To derive new insights from call results, we need to move beyond free-form text to structured call notes that can be analyzed and used to refine models. New metrics of selling success which include the quality and duration of the call and the nature of doctor-rep relationship—all relatively hard to measure—require that new data sources be introduced into the continuous cycle of managing customer-call information.
Rob Sederman President, C2 Consulting
Consider this: If a company's sales territories are ranked by market share, then grouped into quintiles, we find dramatic variability in the market share metric. For example, in one recent analysis a product averaged a 25 percent share nationally. The top quintile territories had market share of 50-75 percent, while the bottom quintile had 5-10 percent. In other words, this 25 percent market share product has some territories consisting of hundreds of target physicians with an average market share two to three times greater than the average. Yet, when a market research study is performed, companies typically rely on average ratings and how they relate to average market share in making critical marketing decisions.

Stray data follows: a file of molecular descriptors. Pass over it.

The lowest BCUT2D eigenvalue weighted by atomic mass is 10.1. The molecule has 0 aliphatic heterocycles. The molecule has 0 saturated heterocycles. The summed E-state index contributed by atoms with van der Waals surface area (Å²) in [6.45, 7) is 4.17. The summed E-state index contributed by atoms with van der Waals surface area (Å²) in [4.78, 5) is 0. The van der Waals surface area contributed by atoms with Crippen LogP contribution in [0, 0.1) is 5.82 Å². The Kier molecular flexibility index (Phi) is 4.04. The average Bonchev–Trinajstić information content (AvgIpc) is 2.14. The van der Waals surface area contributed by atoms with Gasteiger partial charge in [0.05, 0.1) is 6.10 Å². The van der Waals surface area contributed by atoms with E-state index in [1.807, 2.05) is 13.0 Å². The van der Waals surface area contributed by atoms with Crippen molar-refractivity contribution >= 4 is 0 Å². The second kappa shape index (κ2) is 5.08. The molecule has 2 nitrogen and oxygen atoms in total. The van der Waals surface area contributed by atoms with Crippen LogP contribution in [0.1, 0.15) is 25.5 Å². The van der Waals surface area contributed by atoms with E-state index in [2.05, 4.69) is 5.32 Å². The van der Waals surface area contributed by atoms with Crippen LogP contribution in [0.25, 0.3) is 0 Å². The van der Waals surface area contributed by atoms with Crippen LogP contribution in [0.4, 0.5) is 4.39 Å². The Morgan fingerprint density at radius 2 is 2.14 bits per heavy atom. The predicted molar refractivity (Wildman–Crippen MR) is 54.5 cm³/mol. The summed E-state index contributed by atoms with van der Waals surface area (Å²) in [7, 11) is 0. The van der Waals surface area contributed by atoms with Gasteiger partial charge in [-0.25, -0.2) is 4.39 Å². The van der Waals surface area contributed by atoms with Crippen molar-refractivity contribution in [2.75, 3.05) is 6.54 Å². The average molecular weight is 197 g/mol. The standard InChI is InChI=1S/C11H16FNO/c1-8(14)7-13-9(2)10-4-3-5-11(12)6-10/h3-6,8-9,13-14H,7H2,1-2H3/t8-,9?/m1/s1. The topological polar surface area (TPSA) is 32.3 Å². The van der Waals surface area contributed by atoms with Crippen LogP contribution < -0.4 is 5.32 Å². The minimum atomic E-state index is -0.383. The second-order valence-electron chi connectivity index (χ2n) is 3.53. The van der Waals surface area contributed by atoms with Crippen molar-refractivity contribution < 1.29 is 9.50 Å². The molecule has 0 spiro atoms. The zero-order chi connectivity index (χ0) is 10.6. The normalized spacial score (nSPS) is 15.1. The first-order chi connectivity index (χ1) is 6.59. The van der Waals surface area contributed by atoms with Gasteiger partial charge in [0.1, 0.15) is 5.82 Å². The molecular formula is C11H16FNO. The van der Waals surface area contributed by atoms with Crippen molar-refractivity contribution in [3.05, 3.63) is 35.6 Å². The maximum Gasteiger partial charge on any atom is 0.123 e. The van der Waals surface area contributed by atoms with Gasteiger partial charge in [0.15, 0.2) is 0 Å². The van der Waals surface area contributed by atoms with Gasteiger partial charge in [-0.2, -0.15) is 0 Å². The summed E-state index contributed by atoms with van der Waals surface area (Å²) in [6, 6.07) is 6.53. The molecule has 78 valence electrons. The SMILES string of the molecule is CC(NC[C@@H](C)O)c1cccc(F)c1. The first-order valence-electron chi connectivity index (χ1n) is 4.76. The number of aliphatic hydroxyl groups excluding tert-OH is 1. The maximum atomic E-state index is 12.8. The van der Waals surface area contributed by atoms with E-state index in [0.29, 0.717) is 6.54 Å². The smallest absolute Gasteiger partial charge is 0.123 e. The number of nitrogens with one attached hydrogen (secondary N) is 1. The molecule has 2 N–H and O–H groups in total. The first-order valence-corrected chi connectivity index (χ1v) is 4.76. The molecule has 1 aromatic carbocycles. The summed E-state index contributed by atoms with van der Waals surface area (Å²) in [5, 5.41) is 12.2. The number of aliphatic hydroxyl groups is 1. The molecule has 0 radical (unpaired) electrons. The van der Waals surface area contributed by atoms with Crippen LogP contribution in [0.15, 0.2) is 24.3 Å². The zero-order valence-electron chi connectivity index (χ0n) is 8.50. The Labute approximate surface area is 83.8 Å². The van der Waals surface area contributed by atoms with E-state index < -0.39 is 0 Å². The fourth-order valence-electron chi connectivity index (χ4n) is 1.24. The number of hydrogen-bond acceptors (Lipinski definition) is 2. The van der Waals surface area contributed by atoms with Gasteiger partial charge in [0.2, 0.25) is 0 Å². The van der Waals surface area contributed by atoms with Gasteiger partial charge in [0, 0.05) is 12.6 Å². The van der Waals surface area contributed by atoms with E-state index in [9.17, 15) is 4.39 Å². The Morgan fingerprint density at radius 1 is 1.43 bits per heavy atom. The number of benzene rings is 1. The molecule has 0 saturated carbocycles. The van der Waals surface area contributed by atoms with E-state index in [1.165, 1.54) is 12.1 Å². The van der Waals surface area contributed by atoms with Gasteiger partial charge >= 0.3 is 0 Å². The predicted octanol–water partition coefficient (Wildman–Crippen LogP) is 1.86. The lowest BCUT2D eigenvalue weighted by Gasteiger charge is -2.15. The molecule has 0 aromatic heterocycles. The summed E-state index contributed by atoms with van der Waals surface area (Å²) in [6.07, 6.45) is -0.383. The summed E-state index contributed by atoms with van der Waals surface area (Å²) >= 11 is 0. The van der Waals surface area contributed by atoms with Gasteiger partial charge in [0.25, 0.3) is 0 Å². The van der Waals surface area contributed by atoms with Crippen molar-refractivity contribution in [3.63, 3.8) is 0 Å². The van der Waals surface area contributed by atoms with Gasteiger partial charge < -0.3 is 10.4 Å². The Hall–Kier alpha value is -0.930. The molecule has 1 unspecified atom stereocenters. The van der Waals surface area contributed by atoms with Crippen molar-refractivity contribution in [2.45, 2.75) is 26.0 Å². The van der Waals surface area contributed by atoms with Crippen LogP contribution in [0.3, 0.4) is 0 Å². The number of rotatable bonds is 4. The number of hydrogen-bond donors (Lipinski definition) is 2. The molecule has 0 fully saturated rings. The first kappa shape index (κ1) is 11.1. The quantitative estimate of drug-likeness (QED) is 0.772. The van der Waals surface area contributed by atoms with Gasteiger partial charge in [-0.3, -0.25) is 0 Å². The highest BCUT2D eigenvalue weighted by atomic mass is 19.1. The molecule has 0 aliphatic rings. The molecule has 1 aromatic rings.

An alternative is to better understand the market and competitive forces driving data variability. That way, a company may make very different decisions about resource allocation and invest in the levers that are likely to have the greatest impact. We have the data—it's time to exploit it, rather than average away and ignore the variability we know exists. "
Sue Siewert Director of MarketingResearch, Schwarz Pharma, PMRG Board Member
Databases are dynamic and the possible analytics are numerous, so thorough analysis plans should be generated and reviewed by brand teams. This process can assure the path to useful, integrated patient, physician, and primary research deliverables. Learning and creativity will build on these types of team efforts.
To better solve marketing issues, we can learn from CPG experience. Many consultants who attended the Spring '04 Pharmaceutical Marketing Research Group conference had considerable CPG background. It seems we are only on the cusp of acquiring best practices with patient data.
John H. Starzewski Vice-President, Regional Business Group, Wolters Kluwer Health, Pharma Solutions Division
Andrew Aprill Founder, Biovid